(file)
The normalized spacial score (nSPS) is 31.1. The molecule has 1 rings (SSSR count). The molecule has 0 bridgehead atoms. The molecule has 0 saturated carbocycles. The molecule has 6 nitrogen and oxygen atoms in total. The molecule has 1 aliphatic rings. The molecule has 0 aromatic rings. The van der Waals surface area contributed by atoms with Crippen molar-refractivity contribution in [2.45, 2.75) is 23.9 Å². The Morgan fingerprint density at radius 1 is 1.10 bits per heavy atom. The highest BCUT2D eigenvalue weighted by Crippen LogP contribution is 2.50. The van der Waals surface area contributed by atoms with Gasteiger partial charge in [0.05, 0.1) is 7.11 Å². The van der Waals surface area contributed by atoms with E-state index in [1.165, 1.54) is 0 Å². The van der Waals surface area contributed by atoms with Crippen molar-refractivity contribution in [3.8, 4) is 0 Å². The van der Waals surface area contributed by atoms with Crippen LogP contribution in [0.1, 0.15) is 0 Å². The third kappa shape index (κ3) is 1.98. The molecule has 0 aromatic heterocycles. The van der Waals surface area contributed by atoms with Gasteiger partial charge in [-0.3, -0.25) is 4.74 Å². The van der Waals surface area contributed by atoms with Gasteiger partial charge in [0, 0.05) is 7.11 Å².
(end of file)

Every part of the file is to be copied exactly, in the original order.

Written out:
The normalized spacial score (nSPS) is 31.1. The molecule has 1 rings (SSSR count). The molecule has 0 bridgehead atoms. The molecule has 0 saturated carbocycles. The molecule has 6 nitrogen and oxygen atoms in total. The molecule has 1 aliphatic rings. The molecule has 0 aromatic rings. The van der Waals surface area contributed by atoms with Crippen molar-refractivity contribution in [2.45, 2.75) is 23.9 Å². The Morgan fingerprint density at radius 1 is 1.10 bits per heavy atom. The highest BCUT2D eigenvalue weighted by Crippen LogP contribution is 2.50. The van der Waals surface area contributed by atoms with Gasteiger partial charge in [0.05, 0.1) is 7.11 Å². The van der Waals surface area contributed by atoms with E-state index in [1.165, 1.54) is 0 Å². The van der Waals surface area contributed by atoms with Crippen molar-refractivity contribution in [3.8, 4) is 0 Å². The van der Waals surface area contributed by atoms with Crippen LogP contribution in [0.1, 0.15) is 0 Å². The third kappa shape index (κ3) is 1.98. The molecule has 0 aromatic heterocycles. The van der Waals surface area contributed by atoms with Gasteiger partial charge in [-0.3, -0.25) is 4.74 Å². The van der Waals surface area contributed by atoms with Gasteiger partial charge in [0, 0.05) is 7.11 Å².